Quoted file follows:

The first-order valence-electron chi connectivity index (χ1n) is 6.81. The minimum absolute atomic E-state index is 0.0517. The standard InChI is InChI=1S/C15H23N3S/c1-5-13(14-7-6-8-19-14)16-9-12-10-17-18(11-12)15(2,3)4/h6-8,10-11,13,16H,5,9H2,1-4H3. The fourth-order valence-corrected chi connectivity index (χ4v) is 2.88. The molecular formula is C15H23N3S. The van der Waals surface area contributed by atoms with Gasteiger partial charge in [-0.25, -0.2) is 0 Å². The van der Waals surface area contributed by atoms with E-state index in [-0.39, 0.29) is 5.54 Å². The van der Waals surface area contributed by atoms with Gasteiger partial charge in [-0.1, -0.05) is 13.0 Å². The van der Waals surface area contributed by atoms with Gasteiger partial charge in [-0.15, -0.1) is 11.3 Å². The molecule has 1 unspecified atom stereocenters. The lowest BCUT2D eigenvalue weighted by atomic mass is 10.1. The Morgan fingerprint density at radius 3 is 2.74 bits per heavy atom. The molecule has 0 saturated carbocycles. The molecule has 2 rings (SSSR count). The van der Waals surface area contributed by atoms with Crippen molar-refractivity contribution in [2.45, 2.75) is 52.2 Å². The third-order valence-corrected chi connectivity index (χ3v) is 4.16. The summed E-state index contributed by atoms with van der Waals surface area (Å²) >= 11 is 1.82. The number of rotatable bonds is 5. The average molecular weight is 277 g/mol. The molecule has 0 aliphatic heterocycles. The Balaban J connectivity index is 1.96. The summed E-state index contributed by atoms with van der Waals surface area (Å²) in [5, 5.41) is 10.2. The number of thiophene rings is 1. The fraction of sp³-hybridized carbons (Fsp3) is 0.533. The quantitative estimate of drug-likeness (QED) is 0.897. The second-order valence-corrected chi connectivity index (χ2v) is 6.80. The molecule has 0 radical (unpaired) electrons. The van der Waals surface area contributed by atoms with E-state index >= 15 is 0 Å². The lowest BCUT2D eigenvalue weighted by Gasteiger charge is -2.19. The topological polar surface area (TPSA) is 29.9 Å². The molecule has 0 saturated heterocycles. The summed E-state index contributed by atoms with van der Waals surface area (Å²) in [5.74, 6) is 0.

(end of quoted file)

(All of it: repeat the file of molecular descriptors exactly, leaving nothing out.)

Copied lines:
The first-order valence-electron chi connectivity index (χ1n) is 6.81. The minimum absolute atomic E-state index is 0.0517. The standard InChI is InChI=1S/C15H23N3S/c1-5-13(14-7-6-8-19-14)16-9-12-10-17-18(11-12)15(2,3)4/h6-8,10-11,13,16H,5,9H2,1-4H3. The fourth-order valence-corrected chi connectivity index (χ4v) is 2.88. The molecular formula is C15H23N3S. The van der Waals surface area contributed by atoms with Gasteiger partial charge in [-0.25, -0.2) is 0 Å². The van der Waals surface area contributed by atoms with E-state index in [-0.39, 0.29) is 5.54 Å². The van der Waals surface area contributed by atoms with Gasteiger partial charge in [-0.1, -0.05) is 13.0 Å². The van der Waals surface area contributed by atoms with Gasteiger partial charge in [-0.15, -0.1) is 11.3 Å². The molecule has 1 unspecified atom stereocenters. The lowest BCUT2D eigenvalue weighted by atomic mass is 10.1. The Morgan fingerprint density at radius 3 is 2.74 bits per heavy atom. The molecule has 0 saturated carbocycles. The molecule has 2 rings (SSSR count). The van der Waals surface area contributed by atoms with Crippen molar-refractivity contribution in [2.45, 2.75) is 52.2 Å². The third-order valence-corrected chi connectivity index (χ3v) is 4.16. The summed E-state index contributed by atoms with van der Waals surface area (Å²) >= 11 is 1.82. The number of rotatable bonds is 5. The average molecular weight is 277 g/mol. The molecule has 0 aliphatic heterocycles. The Balaban J connectivity index is 1.96. The summed E-state index contributed by atoms with van der Waals surface area (Å²) in [5, 5.41) is 10.2. The number of thiophene rings is 1. The fraction of sp³-hybridized carbons (Fsp3) is 0.533. The quantitative estimate of drug-likeness (QED) is 0.897. The second-order valence-corrected chi connectivity index (χ2v) is 6.80. The molecule has 0 radical (unpaired) electrons. The van der Waals surface area contributed by atoms with E-state index >= 15 is 0 Å². The lowest BCUT2D eigenvalue weighted by Gasteiger charge is -2.19. The topological polar surface area (TPSA) is 29.9 Å². The molecule has 0 saturated heterocycles. The summed E-state index contributed by atoms with van der Waals surface area (Å²) in [5.74, 6) is 0.